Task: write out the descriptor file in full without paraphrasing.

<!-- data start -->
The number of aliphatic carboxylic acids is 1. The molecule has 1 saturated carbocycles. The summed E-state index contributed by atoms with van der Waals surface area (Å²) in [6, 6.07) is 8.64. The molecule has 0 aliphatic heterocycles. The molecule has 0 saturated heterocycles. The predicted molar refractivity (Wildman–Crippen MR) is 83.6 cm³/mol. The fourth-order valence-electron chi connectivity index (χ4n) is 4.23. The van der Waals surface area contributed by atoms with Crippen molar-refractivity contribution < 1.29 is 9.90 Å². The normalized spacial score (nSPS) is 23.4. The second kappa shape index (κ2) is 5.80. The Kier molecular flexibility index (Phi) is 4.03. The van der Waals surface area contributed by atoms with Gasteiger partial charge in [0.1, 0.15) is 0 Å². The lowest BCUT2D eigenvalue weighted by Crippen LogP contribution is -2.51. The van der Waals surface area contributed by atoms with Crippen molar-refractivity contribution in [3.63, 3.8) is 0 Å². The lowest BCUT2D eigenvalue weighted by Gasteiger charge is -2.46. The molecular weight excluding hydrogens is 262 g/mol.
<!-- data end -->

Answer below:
The number of aliphatic carboxylic acids is 1. The molecule has 1 saturated carbocycles. The summed E-state index contributed by atoms with van der Waals surface area (Å²) in [6, 6.07) is 8.64. The molecule has 0 aliphatic heterocycles. The molecule has 0 saturated heterocycles. The predicted molar refractivity (Wildman–Crippen MR) is 83.6 cm³/mol. The fourth-order valence-electron chi connectivity index (χ4n) is 4.23. The van der Waals surface area contributed by atoms with Crippen molar-refractivity contribution < 1.29 is 9.90 Å². The normalized spacial score (nSPS) is 23.4. The second kappa shape index (κ2) is 5.80. The Kier molecular flexibility index (Phi) is 4.03. The van der Waals surface area contributed by atoms with Gasteiger partial charge in [0.1, 0.15) is 0 Å². The lowest BCUT2D eigenvalue weighted by Crippen LogP contribution is -2.51. The van der Waals surface area contributed by atoms with Crippen molar-refractivity contribution in [3.63, 3.8) is 0 Å². The lowest BCUT2D eigenvalue weighted by Gasteiger charge is -2.46. The molecular weight excluding hydrogens is 262 g/mol.